Toggle Commented Jan 22, 2015 on Scenic Photography at The Online Photographer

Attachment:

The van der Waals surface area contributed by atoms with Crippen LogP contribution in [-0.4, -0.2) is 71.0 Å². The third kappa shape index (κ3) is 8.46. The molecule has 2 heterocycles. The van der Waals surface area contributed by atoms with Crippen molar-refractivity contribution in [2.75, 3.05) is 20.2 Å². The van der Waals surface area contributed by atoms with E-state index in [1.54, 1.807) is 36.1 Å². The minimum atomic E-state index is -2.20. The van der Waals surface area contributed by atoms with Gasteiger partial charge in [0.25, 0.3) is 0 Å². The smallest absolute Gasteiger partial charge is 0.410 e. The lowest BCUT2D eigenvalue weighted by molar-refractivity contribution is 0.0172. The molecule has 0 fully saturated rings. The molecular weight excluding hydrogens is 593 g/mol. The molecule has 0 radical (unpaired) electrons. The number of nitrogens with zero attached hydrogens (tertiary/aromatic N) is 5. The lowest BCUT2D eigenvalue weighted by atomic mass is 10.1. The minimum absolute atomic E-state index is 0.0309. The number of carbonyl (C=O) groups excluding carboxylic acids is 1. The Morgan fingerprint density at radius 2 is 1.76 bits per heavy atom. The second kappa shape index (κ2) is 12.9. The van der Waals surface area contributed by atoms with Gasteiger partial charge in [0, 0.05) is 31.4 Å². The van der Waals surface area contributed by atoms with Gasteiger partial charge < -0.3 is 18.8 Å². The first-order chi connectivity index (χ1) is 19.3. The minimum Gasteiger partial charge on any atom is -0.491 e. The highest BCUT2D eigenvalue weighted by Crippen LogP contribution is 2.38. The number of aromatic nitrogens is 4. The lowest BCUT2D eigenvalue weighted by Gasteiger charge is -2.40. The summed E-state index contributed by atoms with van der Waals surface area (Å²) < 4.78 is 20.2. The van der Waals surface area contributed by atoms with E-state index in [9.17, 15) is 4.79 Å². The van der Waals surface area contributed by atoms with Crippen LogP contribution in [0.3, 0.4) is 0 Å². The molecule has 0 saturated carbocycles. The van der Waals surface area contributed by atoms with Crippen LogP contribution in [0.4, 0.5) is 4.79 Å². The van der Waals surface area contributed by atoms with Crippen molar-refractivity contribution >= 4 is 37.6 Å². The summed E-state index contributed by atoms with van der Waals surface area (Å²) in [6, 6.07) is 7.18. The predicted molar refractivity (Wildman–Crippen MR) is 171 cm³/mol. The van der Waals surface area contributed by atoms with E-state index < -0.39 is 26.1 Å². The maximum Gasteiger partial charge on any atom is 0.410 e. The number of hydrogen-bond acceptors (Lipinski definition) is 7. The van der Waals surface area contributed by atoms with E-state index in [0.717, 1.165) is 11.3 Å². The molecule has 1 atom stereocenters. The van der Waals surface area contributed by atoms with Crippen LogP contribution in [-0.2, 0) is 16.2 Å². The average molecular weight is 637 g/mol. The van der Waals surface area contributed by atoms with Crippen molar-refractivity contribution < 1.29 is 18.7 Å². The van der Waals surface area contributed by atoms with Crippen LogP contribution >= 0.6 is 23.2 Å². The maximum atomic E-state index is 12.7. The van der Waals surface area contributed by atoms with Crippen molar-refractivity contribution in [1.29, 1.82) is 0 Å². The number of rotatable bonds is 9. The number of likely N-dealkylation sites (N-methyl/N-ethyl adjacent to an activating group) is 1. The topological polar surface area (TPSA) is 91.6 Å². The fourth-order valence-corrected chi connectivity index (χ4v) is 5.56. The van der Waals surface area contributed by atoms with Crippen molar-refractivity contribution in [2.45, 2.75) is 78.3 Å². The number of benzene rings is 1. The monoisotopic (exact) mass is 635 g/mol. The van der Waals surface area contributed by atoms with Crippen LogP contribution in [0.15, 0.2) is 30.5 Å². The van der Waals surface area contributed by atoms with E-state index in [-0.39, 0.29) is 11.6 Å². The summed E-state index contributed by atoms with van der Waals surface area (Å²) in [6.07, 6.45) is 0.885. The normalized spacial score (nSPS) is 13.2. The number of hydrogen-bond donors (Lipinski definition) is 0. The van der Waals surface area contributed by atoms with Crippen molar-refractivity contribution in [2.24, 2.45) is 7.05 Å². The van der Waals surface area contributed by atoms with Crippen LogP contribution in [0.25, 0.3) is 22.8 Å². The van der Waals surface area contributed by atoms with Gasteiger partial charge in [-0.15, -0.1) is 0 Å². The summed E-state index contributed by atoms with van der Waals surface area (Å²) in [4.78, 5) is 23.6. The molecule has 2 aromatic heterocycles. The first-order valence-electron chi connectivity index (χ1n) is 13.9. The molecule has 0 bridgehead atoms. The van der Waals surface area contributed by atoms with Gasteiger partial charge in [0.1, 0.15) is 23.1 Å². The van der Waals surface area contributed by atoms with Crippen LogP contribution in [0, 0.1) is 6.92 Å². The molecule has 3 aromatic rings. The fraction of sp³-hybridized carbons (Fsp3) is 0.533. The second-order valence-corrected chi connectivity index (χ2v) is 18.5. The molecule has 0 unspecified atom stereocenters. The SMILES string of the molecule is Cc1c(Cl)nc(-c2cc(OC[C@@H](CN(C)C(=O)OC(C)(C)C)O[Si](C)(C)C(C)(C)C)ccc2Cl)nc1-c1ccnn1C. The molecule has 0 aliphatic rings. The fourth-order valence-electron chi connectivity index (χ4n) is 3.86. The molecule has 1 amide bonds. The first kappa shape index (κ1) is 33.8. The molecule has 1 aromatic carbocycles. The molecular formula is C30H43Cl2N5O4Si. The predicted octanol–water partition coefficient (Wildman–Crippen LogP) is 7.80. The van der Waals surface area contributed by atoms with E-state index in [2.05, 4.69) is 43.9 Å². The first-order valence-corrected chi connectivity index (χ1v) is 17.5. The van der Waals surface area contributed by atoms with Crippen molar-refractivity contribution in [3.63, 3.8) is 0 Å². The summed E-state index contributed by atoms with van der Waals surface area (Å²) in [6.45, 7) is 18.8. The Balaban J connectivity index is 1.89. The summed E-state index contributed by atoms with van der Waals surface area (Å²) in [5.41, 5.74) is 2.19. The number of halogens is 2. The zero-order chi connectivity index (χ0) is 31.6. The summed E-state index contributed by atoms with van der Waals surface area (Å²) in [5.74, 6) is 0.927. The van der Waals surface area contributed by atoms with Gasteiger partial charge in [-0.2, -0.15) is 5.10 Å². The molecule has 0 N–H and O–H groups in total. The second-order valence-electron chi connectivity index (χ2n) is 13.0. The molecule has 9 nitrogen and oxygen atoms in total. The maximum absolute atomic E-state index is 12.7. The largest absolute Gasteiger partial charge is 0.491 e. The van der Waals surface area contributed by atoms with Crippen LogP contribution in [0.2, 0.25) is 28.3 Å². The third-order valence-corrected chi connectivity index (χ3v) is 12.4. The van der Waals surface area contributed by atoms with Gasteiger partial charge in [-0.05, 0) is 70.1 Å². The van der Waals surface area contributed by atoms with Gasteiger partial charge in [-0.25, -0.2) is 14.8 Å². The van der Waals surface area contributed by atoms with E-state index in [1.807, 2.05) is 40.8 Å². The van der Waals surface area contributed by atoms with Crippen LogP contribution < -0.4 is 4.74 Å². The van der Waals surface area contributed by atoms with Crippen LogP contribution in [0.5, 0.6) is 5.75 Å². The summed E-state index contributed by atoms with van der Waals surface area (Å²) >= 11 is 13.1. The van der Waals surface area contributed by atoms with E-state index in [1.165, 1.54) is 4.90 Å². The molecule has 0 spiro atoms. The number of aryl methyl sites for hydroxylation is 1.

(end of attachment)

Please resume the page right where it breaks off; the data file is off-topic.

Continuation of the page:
"My entire web presence is all about putting pictures together in such a way that they do something more than just sit on the screen. I try to assemble portfolios so that you can construct a narrative to go with them: they're processed and ordered so they fit together, and then given a title that sums them up and gives a launching point for the imagination. I like to think that the title reiterates to people that this group of photos is a curated album, not a shoebox of snapshots. Hi James, I liked the few images I've seen so far on your site. But back to the point. I've concluded that the kind of portfolio you describe above is very difficult to pull off on the web, perhaps impossible for me, to my ideas of what it should be. Lots of major photographers have tried, with varying degrees of fanciness and success, but none really work for me. Where I have a book of their images, I always have found it superior to the web site. So, I've moved to books. It's possible today to make amazingly good photo books using on-line publishers at not unreasonable prices. I see you are trying to make a little money selling your images and through product links. A non-commercial book can't do that, but I've found the physical object to please me a great deal. I've also had family, friends, acquaintances (even the occasional stranger) react to the physical object in a far more intense and engaged way than ever from my images, even the same ones, on the web. Watching, sometimes interacting, as a person goes through a book of mine is far more rewarding than checking the number of views on a web site. The link WTF isn't landscape, in any traditional sense, but I like it and it's something I would do, too. In fact, it would have fit right into my book Extracts from Artifacts